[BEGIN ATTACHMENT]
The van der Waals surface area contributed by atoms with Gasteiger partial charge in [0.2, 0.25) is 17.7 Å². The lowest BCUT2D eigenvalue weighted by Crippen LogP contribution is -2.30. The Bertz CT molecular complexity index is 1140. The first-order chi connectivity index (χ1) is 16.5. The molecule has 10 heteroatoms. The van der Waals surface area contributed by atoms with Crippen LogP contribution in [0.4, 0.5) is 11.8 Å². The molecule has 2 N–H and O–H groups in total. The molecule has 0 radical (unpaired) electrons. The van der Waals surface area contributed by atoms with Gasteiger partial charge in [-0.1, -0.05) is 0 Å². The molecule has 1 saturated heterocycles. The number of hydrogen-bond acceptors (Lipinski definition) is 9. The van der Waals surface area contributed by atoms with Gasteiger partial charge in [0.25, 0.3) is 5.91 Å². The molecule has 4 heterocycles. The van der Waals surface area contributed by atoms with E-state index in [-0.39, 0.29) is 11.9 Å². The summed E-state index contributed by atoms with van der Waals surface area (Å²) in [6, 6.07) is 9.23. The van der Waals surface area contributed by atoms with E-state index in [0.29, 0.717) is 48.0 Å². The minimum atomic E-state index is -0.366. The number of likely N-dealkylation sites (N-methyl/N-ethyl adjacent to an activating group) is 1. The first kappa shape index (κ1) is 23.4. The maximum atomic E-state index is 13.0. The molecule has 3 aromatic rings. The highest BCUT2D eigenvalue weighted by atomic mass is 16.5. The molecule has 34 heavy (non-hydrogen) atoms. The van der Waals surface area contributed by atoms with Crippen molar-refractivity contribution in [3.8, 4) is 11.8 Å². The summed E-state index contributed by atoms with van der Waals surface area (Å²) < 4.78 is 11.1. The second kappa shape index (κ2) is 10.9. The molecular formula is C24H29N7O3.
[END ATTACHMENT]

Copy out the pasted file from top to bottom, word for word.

The van der Waals surface area contributed by atoms with Gasteiger partial charge in [0.2, 0.25) is 17.7 Å². The lowest BCUT2D eigenvalue weighted by Crippen LogP contribution is -2.30. The Bertz CT molecular complexity index is 1140. The first-order chi connectivity index (χ1) is 16.5. The molecule has 10 heteroatoms. The van der Waals surface area contributed by atoms with Crippen LogP contribution in [0.4, 0.5) is 11.8 Å². The molecule has 2 N–H and O–H groups in total. The molecule has 0 radical (unpaired) electrons. The van der Waals surface area contributed by atoms with Gasteiger partial charge in [-0.1, -0.05) is 0 Å². The molecule has 1 saturated heterocycles. The number of hydrogen-bond acceptors (Lipinski definition) is 9. The van der Waals surface area contributed by atoms with Gasteiger partial charge in [0.25, 0.3) is 5.91 Å². The molecule has 4 heterocycles. The van der Waals surface area contributed by atoms with E-state index in [-0.39, 0.29) is 11.9 Å². The summed E-state index contributed by atoms with van der Waals surface area (Å²) in [6, 6.07) is 9.23. The van der Waals surface area contributed by atoms with E-state index in [0.29, 0.717) is 48.0 Å². The minimum atomic E-state index is -0.366. The number of likely N-dealkylation sites (N-methyl/N-ethyl adjacent to an activating group) is 1. The first kappa shape index (κ1) is 23.4. The maximum atomic E-state index is 13.0. The molecule has 3 aromatic rings. The highest BCUT2D eigenvalue weighted by atomic mass is 16.5. The molecule has 34 heavy (non-hydrogen) atoms. The van der Waals surface area contributed by atoms with Crippen molar-refractivity contribution in [3.8, 4) is 11.8 Å². The summed E-state index contributed by atoms with van der Waals surface area (Å²) < 4.78 is 11.1. The second kappa shape index (κ2) is 10.9. The molecular formula is C24H29N7O3.